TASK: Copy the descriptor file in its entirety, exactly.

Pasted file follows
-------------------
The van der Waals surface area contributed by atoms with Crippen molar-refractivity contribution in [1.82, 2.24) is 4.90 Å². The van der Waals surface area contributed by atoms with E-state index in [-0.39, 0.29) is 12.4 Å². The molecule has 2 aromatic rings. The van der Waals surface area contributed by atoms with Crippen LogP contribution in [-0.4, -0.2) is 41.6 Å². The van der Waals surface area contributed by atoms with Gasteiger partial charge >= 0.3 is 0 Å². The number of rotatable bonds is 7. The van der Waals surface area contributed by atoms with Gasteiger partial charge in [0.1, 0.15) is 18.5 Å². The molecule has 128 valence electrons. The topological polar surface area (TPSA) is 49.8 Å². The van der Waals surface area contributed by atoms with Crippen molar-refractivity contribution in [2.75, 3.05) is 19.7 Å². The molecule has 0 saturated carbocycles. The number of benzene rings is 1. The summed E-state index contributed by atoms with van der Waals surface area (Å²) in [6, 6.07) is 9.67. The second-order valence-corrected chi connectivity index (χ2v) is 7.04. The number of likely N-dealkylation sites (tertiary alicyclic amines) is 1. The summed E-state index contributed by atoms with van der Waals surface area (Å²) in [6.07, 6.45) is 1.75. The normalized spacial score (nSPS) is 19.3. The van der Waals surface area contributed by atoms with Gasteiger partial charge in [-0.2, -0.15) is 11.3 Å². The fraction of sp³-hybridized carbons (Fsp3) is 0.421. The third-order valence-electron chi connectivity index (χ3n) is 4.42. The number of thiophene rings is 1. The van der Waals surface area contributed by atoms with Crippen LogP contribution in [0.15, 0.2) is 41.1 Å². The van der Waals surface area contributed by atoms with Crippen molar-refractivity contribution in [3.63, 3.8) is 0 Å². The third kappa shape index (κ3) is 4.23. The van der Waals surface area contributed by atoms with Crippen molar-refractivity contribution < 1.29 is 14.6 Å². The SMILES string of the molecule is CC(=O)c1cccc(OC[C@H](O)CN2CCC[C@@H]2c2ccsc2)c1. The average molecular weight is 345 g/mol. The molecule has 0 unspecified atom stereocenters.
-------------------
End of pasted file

The van der Waals surface area contributed by atoms with Crippen molar-refractivity contribution in [1.82, 2.24) is 4.90 Å². The van der Waals surface area contributed by atoms with E-state index in [-0.39, 0.29) is 12.4 Å². The molecule has 2 aromatic rings. The van der Waals surface area contributed by atoms with Crippen LogP contribution in [-0.4, -0.2) is 41.6 Å². The van der Waals surface area contributed by atoms with Gasteiger partial charge >= 0.3 is 0 Å². The number of rotatable bonds is 7. The van der Waals surface area contributed by atoms with Gasteiger partial charge in [0.1, 0.15) is 18.5 Å². The molecule has 128 valence electrons. The topological polar surface area (TPSA) is 49.8 Å². The van der Waals surface area contributed by atoms with Crippen molar-refractivity contribution in [2.75, 3.05) is 19.7 Å². The molecule has 0 saturated carbocycles. The number of benzene rings is 1. The summed E-state index contributed by atoms with van der Waals surface area (Å²) in [6, 6.07) is 9.67. The second-order valence-corrected chi connectivity index (χ2v) is 7.04. The number of likely N-dealkylation sites (tertiary alicyclic amines) is 1. The summed E-state index contributed by atoms with van der Waals surface area (Å²) in [6.07, 6.45) is 1.75. The normalized spacial score (nSPS) is 19.3. The van der Waals surface area contributed by atoms with Gasteiger partial charge in [-0.2, -0.15) is 11.3 Å². The fraction of sp³-hybridized carbons (Fsp3) is 0.421. The third-order valence-electron chi connectivity index (χ3n) is 4.42. The number of thiophene rings is 1. The van der Waals surface area contributed by atoms with Crippen LogP contribution in [0.15, 0.2) is 41.1 Å². The van der Waals surface area contributed by atoms with Crippen molar-refractivity contribution in [3.63, 3.8) is 0 Å². The third kappa shape index (κ3) is 4.23. The van der Waals surface area contributed by atoms with Crippen molar-refractivity contribution < 1.29 is 14.6 Å². The SMILES string of the molecule is CC(=O)c1cccc(OC[C@H](O)CN2CCC[C@@H]2c2ccsc2)c1. The average molecular weight is 345 g/mol. The molecule has 0 unspecified atom stereocenters.